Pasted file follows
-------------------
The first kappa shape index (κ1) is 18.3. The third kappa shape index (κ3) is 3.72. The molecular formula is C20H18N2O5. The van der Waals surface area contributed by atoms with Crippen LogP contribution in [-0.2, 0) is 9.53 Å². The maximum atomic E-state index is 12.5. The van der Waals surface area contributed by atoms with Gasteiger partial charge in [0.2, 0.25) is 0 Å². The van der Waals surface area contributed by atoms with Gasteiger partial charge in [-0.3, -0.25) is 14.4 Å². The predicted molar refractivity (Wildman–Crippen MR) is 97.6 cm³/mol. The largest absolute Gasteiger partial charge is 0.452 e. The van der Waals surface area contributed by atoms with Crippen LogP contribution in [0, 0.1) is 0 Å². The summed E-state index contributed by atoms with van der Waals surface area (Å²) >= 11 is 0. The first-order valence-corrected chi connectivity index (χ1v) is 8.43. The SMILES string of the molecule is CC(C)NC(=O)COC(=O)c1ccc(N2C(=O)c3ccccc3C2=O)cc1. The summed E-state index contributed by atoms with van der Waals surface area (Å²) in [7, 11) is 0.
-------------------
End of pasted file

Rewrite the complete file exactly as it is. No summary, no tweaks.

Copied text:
The first kappa shape index (κ1) is 18.3. The third kappa shape index (κ3) is 3.72. The molecular formula is C20H18N2O5. The van der Waals surface area contributed by atoms with Crippen LogP contribution in [-0.2, 0) is 9.53 Å². The maximum atomic E-state index is 12.5. The van der Waals surface area contributed by atoms with Gasteiger partial charge in [0.2, 0.25) is 0 Å². The van der Waals surface area contributed by atoms with Gasteiger partial charge in [-0.3, -0.25) is 14.4 Å². The predicted molar refractivity (Wildman–Crippen MR) is 97.6 cm³/mol. The largest absolute Gasteiger partial charge is 0.452 e. The van der Waals surface area contributed by atoms with Crippen LogP contribution in [0, 0.1) is 0 Å². The summed E-state index contributed by atoms with van der Waals surface area (Å²) >= 11 is 0. The first-order valence-corrected chi connectivity index (χ1v) is 8.43. The SMILES string of the molecule is CC(C)NC(=O)COC(=O)c1ccc(N2C(=O)c3ccccc3C2=O)cc1. The summed E-state index contributed by atoms with van der Waals surface area (Å²) in [7, 11) is 0.